JSON to XML with AngularJS in Preparation for InDesign

In a recent project, I wanted to use Google Sheets as a content management system: the source for a print layout and a website. I wanted the content to reside in a single, easily editable location.

In order to achieve that outcome, InDesign requires the data in an XML file. But first, I had to convert the JSON data in Google Sheets to XML. This would allow me to customize the tag names to leverage the custom mapping styles feature within InDesign, which would make it a breeze to update the InDesign document as the content of the book changed.

The concept I came up with was to export the XML tree in the DOM, then save that text as an XML document. I used AngularJS for the web application, and thus, I used JavaScript to create the XML feed.

A valid InDesign XML feed needs to have a single root level node. Inside that main node, you can have nested child nodes. For example, if you are creating a catalog of toy stores, you might want your root node to be named “Toy Stores,” with each store having a name of “store.” Inside the “store” node, you can place all the information about the store, such as the phone, address, website, hours, etc.


<toyStores>
  <store>
    <storeName> Toy Store 1</storeName>
    <storeLocation>1234 Main St.</storeLocation>
    <storePhone>(123) 456-7890</storePhone>
  </store>
  <store>
      <storeName> Toy Store 2</storeName>
      <storeLocation>5678 State St.</storeLocation>
      <storePhone>(123) 456-7890</storePhone>
  </store>
</toyStores>

If you have a more complex data structure, it’s helpful to sketch out the structure of the feed you want on a piece of paper. This will help you make sure you’re outputting the content in the right order.

We can create a data structure to match our XML structure by using Angular’s ng-repeat and JavaScript’s document.createElement. Then, add tags before and after that content. The XML node should have an open tag followed by the content, and finally, a closing tag (matching the open tag).

We can also store each node for each store. As shown below, we can create a variable xmlStoreList which will be the output of the XML feed we create. We are creating the variable and appending the root tags to the variable. If you were to output this, you would see the opening and closing tags of the XML feed we are going to build.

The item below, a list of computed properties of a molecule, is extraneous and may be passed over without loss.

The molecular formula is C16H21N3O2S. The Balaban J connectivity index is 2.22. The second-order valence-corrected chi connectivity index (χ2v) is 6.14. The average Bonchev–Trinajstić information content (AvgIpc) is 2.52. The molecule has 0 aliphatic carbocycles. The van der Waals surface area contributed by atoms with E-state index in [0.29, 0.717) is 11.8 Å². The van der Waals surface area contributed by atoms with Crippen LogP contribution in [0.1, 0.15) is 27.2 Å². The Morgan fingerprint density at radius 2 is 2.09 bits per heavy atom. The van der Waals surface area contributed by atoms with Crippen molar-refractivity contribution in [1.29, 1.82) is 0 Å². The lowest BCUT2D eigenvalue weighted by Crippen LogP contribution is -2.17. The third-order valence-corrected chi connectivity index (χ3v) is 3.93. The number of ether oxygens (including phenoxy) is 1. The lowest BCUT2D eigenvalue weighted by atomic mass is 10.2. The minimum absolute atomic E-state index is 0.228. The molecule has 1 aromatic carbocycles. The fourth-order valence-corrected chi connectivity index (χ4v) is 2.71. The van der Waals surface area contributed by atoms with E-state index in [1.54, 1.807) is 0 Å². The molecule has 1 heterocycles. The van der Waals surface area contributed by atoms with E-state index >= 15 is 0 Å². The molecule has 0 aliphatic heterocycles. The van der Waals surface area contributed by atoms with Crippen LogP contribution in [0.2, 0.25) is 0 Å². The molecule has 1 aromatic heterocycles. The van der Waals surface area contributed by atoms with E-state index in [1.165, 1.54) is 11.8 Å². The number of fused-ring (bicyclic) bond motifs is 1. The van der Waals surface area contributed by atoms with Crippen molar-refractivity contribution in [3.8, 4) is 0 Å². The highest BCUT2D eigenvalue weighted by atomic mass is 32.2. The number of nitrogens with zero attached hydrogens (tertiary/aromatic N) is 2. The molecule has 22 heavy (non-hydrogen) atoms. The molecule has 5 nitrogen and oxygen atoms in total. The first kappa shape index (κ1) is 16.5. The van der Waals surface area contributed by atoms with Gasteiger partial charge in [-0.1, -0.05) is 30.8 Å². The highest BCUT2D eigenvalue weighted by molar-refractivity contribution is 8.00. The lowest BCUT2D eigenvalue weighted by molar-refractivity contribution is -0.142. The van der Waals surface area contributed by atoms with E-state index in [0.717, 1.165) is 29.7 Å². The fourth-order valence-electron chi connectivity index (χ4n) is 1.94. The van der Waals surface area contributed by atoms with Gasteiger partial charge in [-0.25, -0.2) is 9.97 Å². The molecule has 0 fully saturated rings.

var xmlStoreList = document.createElement("div");
xmlStoreList.appendChild(document.createTextNode("<?xml version='1.0' encoding=“UTF-8”?>"));
xmlStoreList.appendChild(document.createTextNode('<toyStores></toyStores>'));

Once the structure has been created, we will want to output it to the DOM. This can be done by finding an element we want to target in the HTML, then calling the append function to show the content in the DOM.

In the example, we have a div with an id of XML. We can ask the code to append the xmlStoreList variable (created above) to the specific div to be displayed on the page.


var element = document.getElementById("xml");
   element.appendChild(xmlStoreList);

The output of the browser’s DOM is copied and pasted into a text editor and saved as an .xml file to be imported into InDesign. Be sure to use an XML validator to check your work for errors in your data.

There you have it. You have created your own custom JSON-to-XML file via AngularJS.


<!DOCTYPE html>
<html lang="en">
    <head>
        <script src="https://ajax.googleapis.com/ajax/libs/angularjs/1.3.15/angular.min.js"></script>
    </head>
    <body>
      <div ng-app="myApp" ng-controller="agencyCtrl" id="xml"> </div>

      <script>
       
      var app = angular.module('myApp', []);
      app.controller('agencyCtrl', function($scope, $http) {

        $http.get("https://spreadsheets.google.com/feeds/list/19j5EnO9U-4LNnQi29JdpaMFJ_KUedphbKh-C4PJT328/1/public/values?alt=json").then(function(response) {
            $scope.myData = response.data.feed.entry;
            // console.log(response.data.feed.entry);

            var xmlStoreList = document.createElement("div");
            xmlStoreList.appendChild(document.createTextNode(""));

            xmlStoreList.appendChild(document.createTextNode(''));

            angular.forEach($scope.myData, function(store) {

              xmlStoreList.appendChild(document.createTextNode(''));

              xmlStoreList.appendChild(document.createTextNode(
                '' + store.gsx$store.$t + ''));

              xmlStoreList.appendChild(document.createTextNode(
                '' + store.gsx$address.$t + ''));

              xmlStoreList.appendChild(document.createTextNode(
                '' + store.gsx$phone.$t + ''));

              xmlStoreList.appendChild(document.createTextNode(''));
            });

            xmlStoreList.appendChild(document.createTextNode(""));

            var element = document.getElementById("xml");
            element.appendChild(xmlStoreList);
        });
      });
      </script>
     
    </body>
</html>